Major system integrators--including TransCore and SIRIT Technologies, Inc.-- are deploying their strategies of development by acquiring small and/or important participants in the electronic toll collection market. As a result, the number of suppliers in the electronic toll collection market has been slowly declining. However, while the number of ETC component vendors is slowly declining, the number of system integrators is increasing. Despite the strong market concentration, there is still a place for new participants in the electronic toll collection market and particularly for System Integration Services. In fact, company such as Ascom Transport Systems, Caseta Technologies, Parsons, and Raytheon are developing their activities in the field of ETC and trying to impose as systems integrators.
As of April 2002, SIRIT is experiencing financial difficulties that started approximately six to eight months ago. These difficulties include:
  • Management cease trading order from the Ontario Securities Commission for failure to report audited year-end results
  • Share value at approximately C$0.05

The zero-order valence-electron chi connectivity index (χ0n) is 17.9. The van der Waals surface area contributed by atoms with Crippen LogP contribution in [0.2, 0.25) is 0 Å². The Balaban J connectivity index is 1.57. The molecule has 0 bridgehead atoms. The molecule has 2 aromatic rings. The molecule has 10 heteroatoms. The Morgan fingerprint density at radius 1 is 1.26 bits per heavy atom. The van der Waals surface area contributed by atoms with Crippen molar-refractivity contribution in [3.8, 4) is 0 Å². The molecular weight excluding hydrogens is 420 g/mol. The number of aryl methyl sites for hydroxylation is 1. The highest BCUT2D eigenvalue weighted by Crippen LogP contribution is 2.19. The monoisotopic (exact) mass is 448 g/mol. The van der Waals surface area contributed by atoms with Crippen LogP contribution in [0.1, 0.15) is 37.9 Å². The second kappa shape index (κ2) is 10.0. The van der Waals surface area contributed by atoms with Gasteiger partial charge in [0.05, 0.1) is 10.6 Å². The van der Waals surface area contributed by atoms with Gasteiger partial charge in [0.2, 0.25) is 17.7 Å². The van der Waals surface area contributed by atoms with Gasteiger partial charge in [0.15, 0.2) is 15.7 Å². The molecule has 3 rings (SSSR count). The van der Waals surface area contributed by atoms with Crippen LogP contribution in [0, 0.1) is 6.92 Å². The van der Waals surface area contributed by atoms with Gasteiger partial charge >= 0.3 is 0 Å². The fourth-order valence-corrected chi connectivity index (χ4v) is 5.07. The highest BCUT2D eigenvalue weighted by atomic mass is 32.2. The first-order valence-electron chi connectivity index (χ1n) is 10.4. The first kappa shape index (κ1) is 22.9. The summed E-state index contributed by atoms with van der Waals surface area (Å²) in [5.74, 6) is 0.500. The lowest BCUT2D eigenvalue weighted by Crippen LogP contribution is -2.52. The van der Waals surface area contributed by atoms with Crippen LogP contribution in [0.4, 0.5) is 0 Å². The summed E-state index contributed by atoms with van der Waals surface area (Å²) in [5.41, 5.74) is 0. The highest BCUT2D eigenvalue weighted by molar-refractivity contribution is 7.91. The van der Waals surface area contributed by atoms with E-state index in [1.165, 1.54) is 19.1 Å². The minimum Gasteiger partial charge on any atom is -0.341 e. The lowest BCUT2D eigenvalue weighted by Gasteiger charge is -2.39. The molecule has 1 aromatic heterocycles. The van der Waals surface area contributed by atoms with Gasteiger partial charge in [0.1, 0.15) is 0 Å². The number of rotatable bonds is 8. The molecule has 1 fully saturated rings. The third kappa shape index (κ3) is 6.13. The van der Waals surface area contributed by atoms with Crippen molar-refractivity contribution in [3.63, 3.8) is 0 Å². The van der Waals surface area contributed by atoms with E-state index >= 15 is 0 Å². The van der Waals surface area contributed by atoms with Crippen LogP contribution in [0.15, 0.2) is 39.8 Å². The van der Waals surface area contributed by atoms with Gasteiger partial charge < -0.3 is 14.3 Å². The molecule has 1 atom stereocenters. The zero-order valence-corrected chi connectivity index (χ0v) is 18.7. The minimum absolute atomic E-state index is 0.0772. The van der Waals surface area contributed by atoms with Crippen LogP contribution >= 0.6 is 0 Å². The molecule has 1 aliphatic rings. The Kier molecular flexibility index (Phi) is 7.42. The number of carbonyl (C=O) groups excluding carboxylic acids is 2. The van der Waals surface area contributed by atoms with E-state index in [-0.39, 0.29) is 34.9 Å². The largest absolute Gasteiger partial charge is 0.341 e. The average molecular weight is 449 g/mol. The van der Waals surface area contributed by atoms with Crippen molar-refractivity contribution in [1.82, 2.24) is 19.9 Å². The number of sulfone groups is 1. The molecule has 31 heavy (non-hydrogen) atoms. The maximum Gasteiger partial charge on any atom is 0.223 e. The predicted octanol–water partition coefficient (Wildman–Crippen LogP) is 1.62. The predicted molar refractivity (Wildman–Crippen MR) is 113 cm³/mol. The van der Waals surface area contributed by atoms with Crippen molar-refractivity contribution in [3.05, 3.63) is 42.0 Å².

• Renegotiations of long-term debts
  • Internal reorganization of its business operations to reduce operational costs to reflect revenue expectations of approximately C$20 million for fiscal 2002
SIRIT reported its audited financial results for the fiscal year ended November 30, 2001 on May 03, 2002. Currently the company has approximately 40.8 million common shares outstanding.
In order to remain competitive in the market, which is expected to become increasingly technology-driven, suppliers in the electronic toll collection systems market need to develop services and invest heavily in product development. In addition to services, quality and reliability are major issues in the market. In fact, because of a less competitive market, price will not be a strong competitive issue anymore. Therefore, services and quality of ETC components will make the difference between participants. Suppliers will also need to be able to fill customers' expectations -- toll agencies and drivers -- by developing more valuable products. It is important for the ETC suppliers to keep a tight link between customers' needs and technological development.